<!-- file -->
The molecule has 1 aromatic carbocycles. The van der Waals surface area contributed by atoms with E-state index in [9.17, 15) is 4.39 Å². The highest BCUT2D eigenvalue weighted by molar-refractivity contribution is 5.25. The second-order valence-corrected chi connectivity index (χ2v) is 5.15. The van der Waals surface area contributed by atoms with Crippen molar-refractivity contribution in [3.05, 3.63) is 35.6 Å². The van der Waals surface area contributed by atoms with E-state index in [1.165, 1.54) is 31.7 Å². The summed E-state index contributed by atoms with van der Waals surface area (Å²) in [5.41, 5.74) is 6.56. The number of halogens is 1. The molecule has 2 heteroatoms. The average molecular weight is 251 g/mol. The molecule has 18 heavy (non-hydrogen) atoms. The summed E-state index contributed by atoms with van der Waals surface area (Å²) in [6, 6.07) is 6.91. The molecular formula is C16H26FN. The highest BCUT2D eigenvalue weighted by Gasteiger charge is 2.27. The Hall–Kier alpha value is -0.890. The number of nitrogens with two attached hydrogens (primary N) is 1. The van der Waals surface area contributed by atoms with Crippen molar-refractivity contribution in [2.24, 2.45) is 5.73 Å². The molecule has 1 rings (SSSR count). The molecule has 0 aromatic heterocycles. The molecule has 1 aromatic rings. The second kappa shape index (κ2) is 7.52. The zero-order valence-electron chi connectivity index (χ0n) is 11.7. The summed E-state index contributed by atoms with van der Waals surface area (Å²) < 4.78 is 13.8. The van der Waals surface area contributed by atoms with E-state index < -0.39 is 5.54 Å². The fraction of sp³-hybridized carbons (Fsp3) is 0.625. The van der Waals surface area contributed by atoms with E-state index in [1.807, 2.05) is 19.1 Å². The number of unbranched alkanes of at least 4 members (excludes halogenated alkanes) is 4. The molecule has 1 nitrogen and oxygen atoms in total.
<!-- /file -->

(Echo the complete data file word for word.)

The molecule has 1 aromatic carbocycles. The van der Waals surface area contributed by atoms with E-state index in [9.17, 15) is 4.39 Å². The highest BCUT2D eigenvalue weighted by molar-refractivity contribution is 5.25. The second-order valence-corrected chi connectivity index (χ2v) is 5.15. The van der Waals surface area contributed by atoms with Crippen molar-refractivity contribution in [3.05, 3.63) is 35.6 Å². The van der Waals surface area contributed by atoms with E-state index in [1.165, 1.54) is 31.7 Å². The summed E-state index contributed by atoms with van der Waals surface area (Å²) in [5.41, 5.74) is 6.56. The number of halogens is 1. The molecule has 2 heteroatoms. The average molecular weight is 251 g/mol. The molecule has 18 heavy (non-hydrogen) atoms. The summed E-state index contributed by atoms with van der Waals surface area (Å²) in [6, 6.07) is 6.91. The molecular formula is C16H26FN. The highest BCUT2D eigenvalue weighted by Gasteiger charge is 2.27. The Hall–Kier alpha value is -0.890. The number of nitrogens with two attached hydrogens (primary N) is 1. The van der Waals surface area contributed by atoms with Crippen molar-refractivity contribution in [2.24, 2.45) is 5.73 Å². The molecule has 1 rings (SSSR count). The molecule has 0 aromatic heterocycles. The molecule has 1 aromatic rings. The second kappa shape index (κ2) is 7.52. The zero-order valence-electron chi connectivity index (χ0n) is 11.7. The summed E-state index contributed by atoms with van der Waals surface area (Å²) < 4.78 is 13.8. The van der Waals surface area contributed by atoms with E-state index < -0.39 is 5.54 Å². The fraction of sp³-hybridized carbons (Fsp3) is 0.625. The van der Waals surface area contributed by atoms with E-state index in [1.807, 2.05) is 19.1 Å². The number of unbranched alkanes of at least 4 members (excludes halogenated alkanes) is 4. The molecule has 1 nitrogen and oxygen atoms in total.